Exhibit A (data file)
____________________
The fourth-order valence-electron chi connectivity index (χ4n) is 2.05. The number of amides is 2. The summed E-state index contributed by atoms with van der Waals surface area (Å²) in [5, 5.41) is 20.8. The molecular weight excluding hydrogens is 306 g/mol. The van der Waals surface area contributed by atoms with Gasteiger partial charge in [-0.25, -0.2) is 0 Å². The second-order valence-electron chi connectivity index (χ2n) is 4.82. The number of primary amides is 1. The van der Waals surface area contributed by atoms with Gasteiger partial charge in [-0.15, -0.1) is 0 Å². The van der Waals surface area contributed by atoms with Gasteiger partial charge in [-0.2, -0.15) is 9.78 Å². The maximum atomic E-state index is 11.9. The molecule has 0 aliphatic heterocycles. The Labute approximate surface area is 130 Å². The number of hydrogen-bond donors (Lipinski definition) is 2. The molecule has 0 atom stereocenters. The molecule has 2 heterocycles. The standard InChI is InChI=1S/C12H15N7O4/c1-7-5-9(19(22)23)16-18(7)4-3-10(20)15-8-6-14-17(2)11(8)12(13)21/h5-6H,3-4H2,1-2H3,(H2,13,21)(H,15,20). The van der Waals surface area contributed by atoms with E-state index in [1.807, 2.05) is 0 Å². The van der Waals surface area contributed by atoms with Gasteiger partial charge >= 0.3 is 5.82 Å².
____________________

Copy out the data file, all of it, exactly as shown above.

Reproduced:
The fourth-order valence-electron chi connectivity index (χ4n) is 2.05. The number of amides is 2. The summed E-state index contributed by atoms with van der Waals surface area (Å²) in [5, 5.41) is 20.8. The molecular weight excluding hydrogens is 306 g/mol. The van der Waals surface area contributed by atoms with Gasteiger partial charge in [-0.25, -0.2) is 0 Å². The second-order valence-electron chi connectivity index (χ2n) is 4.82. The number of primary amides is 1. The van der Waals surface area contributed by atoms with Gasteiger partial charge in [-0.15, -0.1) is 0 Å². The van der Waals surface area contributed by atoms with Gasteiger partial charge in [-0.2, -0.15) is 9.78 Å². The maximum atomic E-state index is 11.9. The molecule has 0 aliphatic heterocycles. The Labute approximate surface area is 130 Å². The number of hydrogen-bond donors (Lipinski definition) is 2. The molecule has 0 atom stereocenters. The molecule has 2 heterocycles. The standard InChI is InChI=1S/C12H15N7O4/c1-7-5-9(19(22)23)16-18(7)4-3-10(20)15-8-6-14-17(2)11(8)12(13)21/h5-6H,3-4H2,1-2H3,(H2,13,21)(H,15,20). The van der Waals surface area contributed by atoms with E-state index in [1.807, 2.05) is 0 Å². The van der Waals surface area contributed by atoms with Gasteiger partial charge >= 0.3 is 5.82 Å².